February 7, 2011
In coming decades Russia has strong chances of joining the short list of the world’s largest economies, while Moscow has the potential and capabilities of becoming an international financial center. However, achieving these ambitious goals will depend upon how effectively the Russian government and business community are able to diversify the economy and attract international investments. Discussions at Troika Dialog’s investor conference The Russia Forum 2011 centered on current challenges facing Russia, the new balance of forces on the world geopolitical and economic arenas and the various risks facing its players.
The Russia Forum 2011 was the fourth edition of Troika Dialog’s leading annual investors’ conference held in Moscow with a focus on Russian and CIS markets. The trend speaks for itself: year in and out interest in the Forum, and thus in Russia, is growing. Participants in this year’s discussion platform exceeded 2000 in number, a distinguished list comprised of world-renowned economists, executives from leading companies and investment funds, financiers, businessmen and politicians. Coverage of the Forum was provided by approximately 600 journalists from leading Russian and foreign media. The Forum program consisted of more than 20 panel discussions and sessions devoted to a broad range of questions having to do with post-crisis Russia and today’s global economic model.
During the Forum, some 113 speakers addressed the event’s guests and participants with thought-provoking speeches. Key speakers at The Russia Forum 2011 included Alexei Kudrin, Deputy Prime Minister, Minister of Finance of the Russian Federation, Arkady Dvorkovich, Aide to the President of the Russian Federation, Sergey Sobyanin, Mayor of Moscow, Herman Gref, Chairman of the Board, CEO, Sberbank, as well as leading representatives of Western business and academic communities, such as Nouriel Roubini, Professor of Economics, New York University’s Stern School of Business, Lawrence Summers, Professor at the Harvard Kennedy School, Michael Milken, Chairman of the Milken Institute, and Nobel Prize winner Joseph Stiglitz.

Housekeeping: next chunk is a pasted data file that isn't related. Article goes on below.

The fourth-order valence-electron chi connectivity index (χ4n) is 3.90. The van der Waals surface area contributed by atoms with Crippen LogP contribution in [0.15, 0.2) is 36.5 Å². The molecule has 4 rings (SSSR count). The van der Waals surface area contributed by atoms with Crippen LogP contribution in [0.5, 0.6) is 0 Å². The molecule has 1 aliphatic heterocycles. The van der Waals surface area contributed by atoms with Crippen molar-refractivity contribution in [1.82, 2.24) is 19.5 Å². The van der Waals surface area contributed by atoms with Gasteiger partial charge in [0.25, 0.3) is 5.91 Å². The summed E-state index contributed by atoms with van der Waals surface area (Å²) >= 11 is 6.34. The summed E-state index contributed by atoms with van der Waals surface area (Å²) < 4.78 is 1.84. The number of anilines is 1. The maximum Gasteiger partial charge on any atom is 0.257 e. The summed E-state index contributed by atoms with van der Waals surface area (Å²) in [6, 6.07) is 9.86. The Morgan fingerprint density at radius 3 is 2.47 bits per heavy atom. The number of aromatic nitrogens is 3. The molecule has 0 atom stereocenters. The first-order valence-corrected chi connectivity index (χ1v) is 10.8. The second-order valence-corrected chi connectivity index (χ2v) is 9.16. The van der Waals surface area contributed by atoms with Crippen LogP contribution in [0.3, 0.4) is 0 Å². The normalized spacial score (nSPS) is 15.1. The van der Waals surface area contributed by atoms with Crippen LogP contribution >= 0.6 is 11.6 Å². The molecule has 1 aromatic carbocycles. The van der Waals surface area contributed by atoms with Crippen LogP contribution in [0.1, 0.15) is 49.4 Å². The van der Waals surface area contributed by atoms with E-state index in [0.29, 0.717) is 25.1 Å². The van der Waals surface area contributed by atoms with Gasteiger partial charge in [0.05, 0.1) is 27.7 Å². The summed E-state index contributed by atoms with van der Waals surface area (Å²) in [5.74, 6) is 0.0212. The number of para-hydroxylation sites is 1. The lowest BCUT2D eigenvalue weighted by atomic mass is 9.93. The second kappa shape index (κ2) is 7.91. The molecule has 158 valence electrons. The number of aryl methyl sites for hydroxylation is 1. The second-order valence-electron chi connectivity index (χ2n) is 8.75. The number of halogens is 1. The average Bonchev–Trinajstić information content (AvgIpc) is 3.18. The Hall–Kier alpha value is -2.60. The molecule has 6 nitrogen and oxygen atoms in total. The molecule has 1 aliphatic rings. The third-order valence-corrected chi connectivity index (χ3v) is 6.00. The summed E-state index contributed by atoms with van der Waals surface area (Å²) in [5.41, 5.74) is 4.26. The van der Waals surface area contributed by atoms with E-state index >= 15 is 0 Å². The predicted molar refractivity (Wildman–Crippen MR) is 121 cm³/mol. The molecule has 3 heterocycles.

In modern Russia the number of challenges facing the country and the amount of opportunities for growth are about equal – such was the frequently-overheard opinion throughout the sessions. Investors expressed genuine interest in the future liberalization of the Russian economy, reformation and modernization of all its spheres, and privatization of state enterprises. According to Arkady Dvorkovich, Aide to the President of the Russian Federation, “We’re going to prioritize the Russian market – this fully agrees with our plans to create an international financial center. But if we don’t see enough liquidity we’ll look into markets from where people are ready to invest directly in Russia, like London, New York and Hong Kong.” Moscow Mayor Sergey Sobyanin is sanguine on the outlook for Russia’s capital, yet remarked that without developed infrastructure, lower corruption levels and clear “rules of the game” Moscow won’t compete with financial centers like New York, London and Singapore.